Rediff Navigator News


Capital Buzz

The Rediff Poll

Crystal Ball

Click Here

The Rediff Special


Opinion/Gaurav Kampani

ISRO"s space programme is
saddled with the highest launch
failure rate in the world'

Defence A more realistic study carried by Bhabani Sen Gupta at the Centre for Policy Research pegged the total cost of a first and second generation Indian deterrent at about $ 20 billion (1981 figures). This study, of course, accounted for investments that would be necessary to develop, maintain, replace and ultimately retire the entire nuclear weapons related complex over two decades.

But even these are conservative estimates. For the costs related to the secure storage and disposal of fissile material, overall management of the nuclear weapons complex, security and secrecy and, more importantly, the legacies of the weapons complex -- waste management, environmental remediation, and the potential costs of nuclear accidents -- could well the push the figure above the $20 billion mark.

To put this in perspective, it not only exceeds the total capital expenditures on the armed forces for the last five years, but also the entire Indian defence budget for the fiscal year 1997-98 by nearly two times! Already India's armed services are reeling under the impact of shrinking budgets and reduced capital outlays. For nearly a decade, fiscal constraints have brought all defence modernisation plans to a halt and investments in a nuclear arsenal would further erode India's conventional posture.

The current squeeze on defence spending is likely to continue until the end of this century. It stems from the critical need to restore fiscal balance in the economy. This in turn holds the key to greater public savings, lower interest rates, and higher growth. Any further increase in the central government's deficit is likely to push the economy into a high-inflation and low growth trajectory. Worse, it could trigger an internal debt trap.

The 1995 World Bank Country Study on India indicates that 70 percent of the central government's tax revenues are now used to service internal debt, which as a percentage of GDP has jumped from 22 percent in 1980-81 to nearly 56 percent in 1995-96. Given these fiscal constraints, increase inIndia's defence spending could only be financed in three ways -- budget deficits, increased internal and external borrowings or a diversion of resources from other competing sectors of the economy. All three courses would spell disaster for the economy.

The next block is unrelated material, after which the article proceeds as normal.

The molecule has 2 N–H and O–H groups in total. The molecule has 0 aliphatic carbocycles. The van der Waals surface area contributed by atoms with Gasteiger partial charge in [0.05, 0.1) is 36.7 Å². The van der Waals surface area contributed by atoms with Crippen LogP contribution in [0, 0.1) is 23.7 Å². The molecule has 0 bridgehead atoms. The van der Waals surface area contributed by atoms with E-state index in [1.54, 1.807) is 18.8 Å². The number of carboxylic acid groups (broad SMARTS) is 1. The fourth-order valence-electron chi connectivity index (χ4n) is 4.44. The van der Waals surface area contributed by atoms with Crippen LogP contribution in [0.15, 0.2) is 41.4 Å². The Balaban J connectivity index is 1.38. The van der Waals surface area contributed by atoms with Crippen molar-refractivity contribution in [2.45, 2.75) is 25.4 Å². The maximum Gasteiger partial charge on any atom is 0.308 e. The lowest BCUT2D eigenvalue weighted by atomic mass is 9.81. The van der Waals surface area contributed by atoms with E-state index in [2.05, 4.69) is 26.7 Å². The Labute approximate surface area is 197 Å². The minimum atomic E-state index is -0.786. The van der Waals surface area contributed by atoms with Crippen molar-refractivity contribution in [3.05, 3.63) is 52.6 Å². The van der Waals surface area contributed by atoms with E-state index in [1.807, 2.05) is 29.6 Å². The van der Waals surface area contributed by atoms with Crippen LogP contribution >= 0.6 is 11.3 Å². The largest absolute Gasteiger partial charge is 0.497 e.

Those who cavalierly dismiss the potential cost of economic sanctions ought to take a harder look at India's predicament. India needs nearly $ 200 billion in infrastructural investments alone to sustain a growth rate of seven per cent over the next decade. Investments of that magnitude cannot be scraped together from internal sources for the simple reason that public savings are now approaching zero.

With only 10 per cent of these investments slated to come from the private sector, India's economic development now substantially depends on inflows of foreign capital. Further, since India sees capital account convertibility as a medium term objective, the country will need to rely on foreign direct investment and multilateral agency loans to meet its demands for capital, for the foreseeable future. Both are unlikely to materialise in the event of economic sanctions.

Also, the ability to field long-range strategic strike weapon systems is central to the creation of a nuclear deterrent. Unfortunately, as a SIPRI study points out, 'India's strategic space, long-range strike and power projection programs show every sign of having been frozen or set back.' An analysis of India's strategic programmes -- long range missiles, nuclear submarines, and space launch vehicles -- reveals the R&D labs have been unable to overcome the problems related to design, project management, and systems integration. Although Indian military technology has crossed important thresholds, the "anticipated momentum" seems nowhere in sight.

For instance take the ATV or nuclear submarine, which is potentially an invulnerable platform for nuclear weapons. After two decades and $ 285 million in sunk development costs, the project has been frozen. The reason: reactor failures, "integration and fabrication" problems, and safety leaks. The much vaunted Agni also suffered launch and staging failures in two out of three tests. For all the Defence Research and Development Organisation's boasts about "self reliance," it took a Russian consultant to identify the software-induced failure during the second test. There is evidence to suggest that some of the critical technologies -- re-entry shields and inertial guidance systems, which were validated during the third test --had German parentage. In any case, for operational reasons no military would want a missile like Agni, which is a hybrid of solid and liquid fuel boosters.

It is not just the military. Civilian programmes are equally plagued by failures. ISRO"s space programme is saddled with the highest launch failure rate in the world. If sanctions are imposed, the foreign content in ISRO's satellites and launch vehicles would lead to time and cost overruns. Worse, sanctions could be used to block India out of the global space market.

Gaurav Kampani, continued

Tell us what you think of this article


Home | News | Business | Cricket | Movies | Chat
Travel | Life/Style | Freedom | Infotech

Copyright 1997 Rediff On The Net
All rights reserved